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Additionally, Shakespeare can demonstrate that love can arise when the characters do not initially feel sympathy toward one another. In this case, one can speak about the relations between Touchstone and Audrey. It should be noted that Audrey is a poorly-educated girl who does not seem attractive to other people.
Moreover, Touchstone just wants to make use of her. Thus, one cannot suppose that they can turn into a married couple. Nevertheless, this character eventually finds Audrey’s openness and honesty very appealing. To a great extent, this couple completely defies the standards of courtly love depicted by many writers and poets before Shakespeare.
It is possible to provide other examples indicating that love can be extremely unpredictable. This argument is particularly relevant if one speaks about the love between Oliver and Celia. One can argue that Oliver is the main antagonist of the play; he does not evoke the sympathy of the reader. In contrast, Celia can be viewed as the paragon of different moral values. These two individuals do not seem to be compatible with one another, and it is often argued that this development of the plot is unrealistic.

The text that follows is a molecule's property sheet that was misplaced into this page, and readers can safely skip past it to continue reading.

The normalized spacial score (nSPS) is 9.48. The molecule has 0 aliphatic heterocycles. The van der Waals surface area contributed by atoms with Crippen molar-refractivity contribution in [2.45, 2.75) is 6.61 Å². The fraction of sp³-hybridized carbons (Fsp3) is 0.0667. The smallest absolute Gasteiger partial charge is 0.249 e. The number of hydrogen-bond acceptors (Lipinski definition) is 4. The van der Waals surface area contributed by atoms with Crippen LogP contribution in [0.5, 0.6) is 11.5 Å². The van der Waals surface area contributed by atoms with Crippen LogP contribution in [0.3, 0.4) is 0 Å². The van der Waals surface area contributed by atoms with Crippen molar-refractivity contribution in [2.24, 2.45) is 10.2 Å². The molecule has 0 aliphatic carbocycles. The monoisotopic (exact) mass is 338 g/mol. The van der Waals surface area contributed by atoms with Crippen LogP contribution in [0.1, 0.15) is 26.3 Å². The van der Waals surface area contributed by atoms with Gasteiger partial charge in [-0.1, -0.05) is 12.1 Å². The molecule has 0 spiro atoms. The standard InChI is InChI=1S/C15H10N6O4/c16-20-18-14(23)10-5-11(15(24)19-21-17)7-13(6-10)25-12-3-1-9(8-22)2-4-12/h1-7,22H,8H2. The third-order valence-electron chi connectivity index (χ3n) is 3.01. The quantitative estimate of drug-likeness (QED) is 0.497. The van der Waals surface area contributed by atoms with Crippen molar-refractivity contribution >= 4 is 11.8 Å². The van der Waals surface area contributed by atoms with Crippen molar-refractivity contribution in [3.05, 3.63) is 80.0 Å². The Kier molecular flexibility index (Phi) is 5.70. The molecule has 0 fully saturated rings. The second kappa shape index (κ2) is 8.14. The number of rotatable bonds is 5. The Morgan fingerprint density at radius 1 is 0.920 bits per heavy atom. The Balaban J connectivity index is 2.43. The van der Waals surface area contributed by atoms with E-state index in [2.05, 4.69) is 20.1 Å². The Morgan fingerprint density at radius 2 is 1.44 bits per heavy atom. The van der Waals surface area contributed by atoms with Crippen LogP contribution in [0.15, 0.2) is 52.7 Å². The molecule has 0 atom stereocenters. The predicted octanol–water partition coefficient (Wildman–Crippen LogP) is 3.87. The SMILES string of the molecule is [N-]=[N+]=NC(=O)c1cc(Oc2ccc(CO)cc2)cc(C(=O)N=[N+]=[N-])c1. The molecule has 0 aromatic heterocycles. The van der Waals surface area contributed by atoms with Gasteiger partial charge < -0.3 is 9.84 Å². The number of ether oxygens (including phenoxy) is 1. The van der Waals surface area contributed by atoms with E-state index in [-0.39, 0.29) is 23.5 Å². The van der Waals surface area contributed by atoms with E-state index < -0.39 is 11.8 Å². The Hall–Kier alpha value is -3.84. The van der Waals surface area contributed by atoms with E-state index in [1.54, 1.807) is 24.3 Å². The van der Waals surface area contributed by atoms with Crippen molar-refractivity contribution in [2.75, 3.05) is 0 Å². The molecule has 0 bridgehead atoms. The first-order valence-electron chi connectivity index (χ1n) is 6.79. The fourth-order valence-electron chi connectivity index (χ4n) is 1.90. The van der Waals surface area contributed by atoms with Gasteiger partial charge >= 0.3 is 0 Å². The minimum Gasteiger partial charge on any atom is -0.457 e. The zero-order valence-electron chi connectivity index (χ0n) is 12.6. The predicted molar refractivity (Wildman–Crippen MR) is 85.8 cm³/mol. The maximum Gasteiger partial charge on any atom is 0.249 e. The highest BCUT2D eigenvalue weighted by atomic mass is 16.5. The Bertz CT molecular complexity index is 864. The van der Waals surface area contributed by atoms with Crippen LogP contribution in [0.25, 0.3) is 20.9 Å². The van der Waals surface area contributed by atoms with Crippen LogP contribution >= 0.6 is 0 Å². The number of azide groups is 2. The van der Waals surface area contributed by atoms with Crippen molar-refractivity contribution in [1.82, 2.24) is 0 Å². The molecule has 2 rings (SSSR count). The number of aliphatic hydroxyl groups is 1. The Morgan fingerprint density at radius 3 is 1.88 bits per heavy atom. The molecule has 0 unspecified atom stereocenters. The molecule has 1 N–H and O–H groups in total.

However, one should keep in mind that sometimes love can overcome such obstacles. This is one of the arguments that can be put forward. Moreover, it is possible to argue that love transforms Oliver and makes him re-evaluate the morality of his actions and decisions. Again, one should mention that this action takes place in the Forest of Arden which seems to transform the main characters.
One should bear in mind that Shakespeare often incorporates magic in his plays in order to change the values and behavior of the characters (Shakespeare XI). To a great extent, this strategy could appeal to many people who attended the performances of his plays. Oliver’s transformation in the Forest of Arden is one of such techniques which were often adopted by the author. This is one of the points that can be made.
On the whole, the author departs from the literary tradition which existed in the sixteenth century. In particular, many authors depicted love as one of the forces that brought emotional suffering to a person. In turn, William Shakespeare deviates from this tradition and even ridicules it.
The author lays stress on the idea that love can take many forms, and it is the main source of joy for an individual. More importantly, this feeling can be shared even by those people who do not seem to be attracted to one another. It is possible to say that Shakespeare can challenge many of the conventions that people can take for granted. He demonstrates that love can vary dramatically, but it can make the life of a person more fulfilling. These are the main points that should be considered.
Benson, Larry. “Courtly Love and Chivalry in the Later Middle Ages”. Harvard.Edu. n.d. Web.
Inge, Dwight. “A Guide to Teaching the Interpretation of Shakespeare.” Yale.edu. 2009. Web.
Shakespeare, William. As You Like It. New York: Penguin, 2000. Print.